Keeping an updated inventory isn’t the tedious hassle that it used to be. Many insurers have home inventory apps you can use. “Take pictures of your rooms, closets, attic and your backyard,” says John Doak, Oklahoma’s insurance commissioner. Open drawers and cupboards so that the photos show all your possessions. Keep the photos and copies of receipts for valuable items outside of your home, with your insurance agent or online. If possible, have your insurance agent visit your home, take pictures and let you know if you’ve reached your policy limits, says Doak.
• Know what’s covered. Most homeowners policies pay for additional living expenses – including rent, food and other costs – for up to a year while you’re unable to live in your home. Keep the receipts for reimbursement; some insurers provide debit cards for these expenses. State Farm paid Johnson’s rent for a small apartment while she waited for her claim to be settled.
In a disaster area, you may be out of your house a long time because of a shortage of contractors. “You could potentially be paid more for the additional living expenses than for the home if you’re out of your home for a year or more,” says Doak. Johnson decided to take the insurance money and move to Oklahoma City rather than rebuild her house.
Periodically review your policy or ask your agent what is and isn’t covered and how to fill the gaps. Flooding isn’t covered by homeowners insurance, but you can get a policy from the National Flood Insurance Program; your home-insurance agent may sell those policies. Sewage and drain backups usually aren’t covered automatically, but it may cost just $50 to add about $10,000 in coverage, says Rene Hernandez, an independent agent in Oklahoma City.
Most policies cover only about $5,000 worth of jewelry, but you can add a rider to provide coverage at the items’ appraised value.
• How to fight back. If your insurer drags its feet or you don’t think you’re getting adequate reimbursement, you can get help from your state insurance department. “If there’s an impasse, the insurance department can step in and speed things up,” says Doak, whose office fielded about 30,000 calls to help policyholders last year. The Oklahoma Insurance Department, like departments in many states, sets up a mobile office to answer consumers’ questions about their coverage and rights after a major disaster. It also offers a mediation program to help resolve disputes between homeowners and their insurance companies, an option that several state insurance departments offer.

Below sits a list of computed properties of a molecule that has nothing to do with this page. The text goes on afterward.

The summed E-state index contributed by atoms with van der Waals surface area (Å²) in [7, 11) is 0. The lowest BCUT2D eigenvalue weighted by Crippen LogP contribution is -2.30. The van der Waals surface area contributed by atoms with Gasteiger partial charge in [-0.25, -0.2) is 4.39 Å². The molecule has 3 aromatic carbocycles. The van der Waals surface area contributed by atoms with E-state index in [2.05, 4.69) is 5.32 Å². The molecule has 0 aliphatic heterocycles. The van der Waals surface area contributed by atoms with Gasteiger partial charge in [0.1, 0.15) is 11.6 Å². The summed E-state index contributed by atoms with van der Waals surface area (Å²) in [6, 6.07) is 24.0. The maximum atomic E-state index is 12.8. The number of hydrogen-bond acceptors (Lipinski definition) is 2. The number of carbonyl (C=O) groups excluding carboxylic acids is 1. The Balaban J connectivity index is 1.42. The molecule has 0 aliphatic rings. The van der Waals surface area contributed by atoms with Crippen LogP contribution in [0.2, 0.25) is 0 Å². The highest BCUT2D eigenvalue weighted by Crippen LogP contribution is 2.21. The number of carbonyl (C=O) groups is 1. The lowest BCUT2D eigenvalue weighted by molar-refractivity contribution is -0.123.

The steps you take immediately after a car accident can make a huge difference in how quickly and smoothly the claims process goes.
• Gather evidence. You’re likely to have a smartphone camera with you when you drive; if not, keep a camera in the glove compartment. If you’re in an accident, start taking pictures as soon as it’s safe – of your car, the other car, the intersection, and the other driver’s license and insurance card. You may even want to take a photo of the other driver. Also keep a notebook and pen by the driver’s seat so you can jot down a license plate number quickly, says Sharon Jansma, who owns a Farmers Insurance agency in Visalia, Calif.
If there are witnesses, get their contact information. Having a police report can help, especially if there’s a question of who’s at fault. “Don’t tell anyone the accident was your fault, even if you think it was,” says Kip Diggs, a State Farm spokesman. “Don’t sign any document unless it’s for the police or your insurance agent.”
Some insurers, including State Farm and Travelers, have mobile apps that make it easy to submit photos and walk you through the next steps. Or you can call your insurance company or agent.